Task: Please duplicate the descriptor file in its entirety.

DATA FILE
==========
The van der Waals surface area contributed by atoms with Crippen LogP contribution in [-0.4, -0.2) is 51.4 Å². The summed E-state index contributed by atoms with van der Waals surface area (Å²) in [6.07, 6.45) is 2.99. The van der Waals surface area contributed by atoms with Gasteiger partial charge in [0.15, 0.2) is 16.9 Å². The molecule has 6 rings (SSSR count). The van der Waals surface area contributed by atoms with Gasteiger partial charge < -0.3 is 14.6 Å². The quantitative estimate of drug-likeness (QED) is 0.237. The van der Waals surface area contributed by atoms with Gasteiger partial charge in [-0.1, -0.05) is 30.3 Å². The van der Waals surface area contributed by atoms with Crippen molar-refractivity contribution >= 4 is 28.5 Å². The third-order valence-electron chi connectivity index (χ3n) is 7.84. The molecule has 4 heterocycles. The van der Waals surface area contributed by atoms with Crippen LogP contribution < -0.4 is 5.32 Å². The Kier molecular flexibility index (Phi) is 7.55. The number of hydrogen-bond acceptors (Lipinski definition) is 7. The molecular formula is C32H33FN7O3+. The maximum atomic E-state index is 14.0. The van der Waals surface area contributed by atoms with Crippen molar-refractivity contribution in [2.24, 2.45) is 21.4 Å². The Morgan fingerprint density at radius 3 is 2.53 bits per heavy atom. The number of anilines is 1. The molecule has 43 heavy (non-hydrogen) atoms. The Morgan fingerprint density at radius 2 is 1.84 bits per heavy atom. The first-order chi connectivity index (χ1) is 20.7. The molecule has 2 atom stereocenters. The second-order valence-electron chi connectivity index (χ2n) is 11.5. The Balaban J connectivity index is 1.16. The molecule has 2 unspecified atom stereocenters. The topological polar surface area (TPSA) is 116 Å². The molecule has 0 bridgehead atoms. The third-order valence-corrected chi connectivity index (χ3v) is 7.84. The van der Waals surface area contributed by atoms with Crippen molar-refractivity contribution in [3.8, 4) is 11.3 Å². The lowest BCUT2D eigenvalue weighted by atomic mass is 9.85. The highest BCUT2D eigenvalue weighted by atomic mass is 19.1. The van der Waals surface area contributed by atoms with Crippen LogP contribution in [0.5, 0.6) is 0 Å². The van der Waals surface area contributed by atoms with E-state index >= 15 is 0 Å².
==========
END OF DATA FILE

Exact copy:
The van der Waals surface area contributed by atoms with Crippen LogP contribution in [-0.4, -0.2) is 51.4 Å². The summed E-state index contributed by atoms with van der Waals surface area (Å²) in [6.07, 6.45) is 2.99. The van der Waals surface area contributed by atoms with Gasteiger partial charge in [0.15, 0.2) is 16.9 Å². The molecule has 6 rings (SSSR count). The van der Waals surface area contributed by atoms with Gasteiger partial charge < -0.3 is 14.6 Å². The quantitative estimate of drug-likeness (QED) is 0.237. The van der Waals surface area contributed by atoms with Gasteiger partial charge in [-0.1, -0.05) is 30.3 Å². The van der Waals surface area contributed by atoms with Crippen molar-refractivity contribution >= 4 is 28.5 Å². The third-order valence-electron chi connectivity index (χ3n) is 7.84. The molecule has 4 heterocycles. The van der Waals surface area contributed by atoms with Crippen LogP contribution < -0.4 is 5.32 Å². The Kier molecular flexibility index (Phi) is 7.55. The number of hydrogen-bond acceptors (Lipinski definition) is 7. The molecular formula is C32H33FN7O3+. The maximum atomic E-state index is 14.0. The van der Waals surface area contributed by atoms with Crippen molar-refractivity contribution in [2.24, 2.45) is 21.4 Å². The Morgan fingerprint density at radius 3 is 2.53 bits per heavy atom. The number of anilines is 1. The molecule has 43 heavy (non-hydrogen) atoms. The Morgan fingerprint density at radius 2 is 1.84 bits per heavy atom. The first-order chi connectivity index (χ1) is 20.7. The molecule has 2 atom stereocenters. The second-order valence-electron chi connectivity index (χ2n) is 11.5. The Balaban J connectivity index is 1.16. The molecule has 2 unspecified atom stereocenters. The topological polar surface area (TPSA) is 116 Å². The molecule has 0 bridgehead atoms. The third-order valence-corrected chi connectivity index (χ3v) is 7.84. The van der Waals surface area contributed by atoms with Crippen molar-refractivity contribution in [3.8, 4) is 11.3 Å². The lowest BCUT2D eigenvalue weighted by atomic mass is 9.85. The highest BCUT2D eigenvalue weighted by atomic mass is 19.1. The van der Waals surface area contributed by atoms with Crippen LogP contribution in [0.5, 0.6) is 0 Å². The van der Waals surface area contributed by atoms with E-state index >= 15 is 0 Å².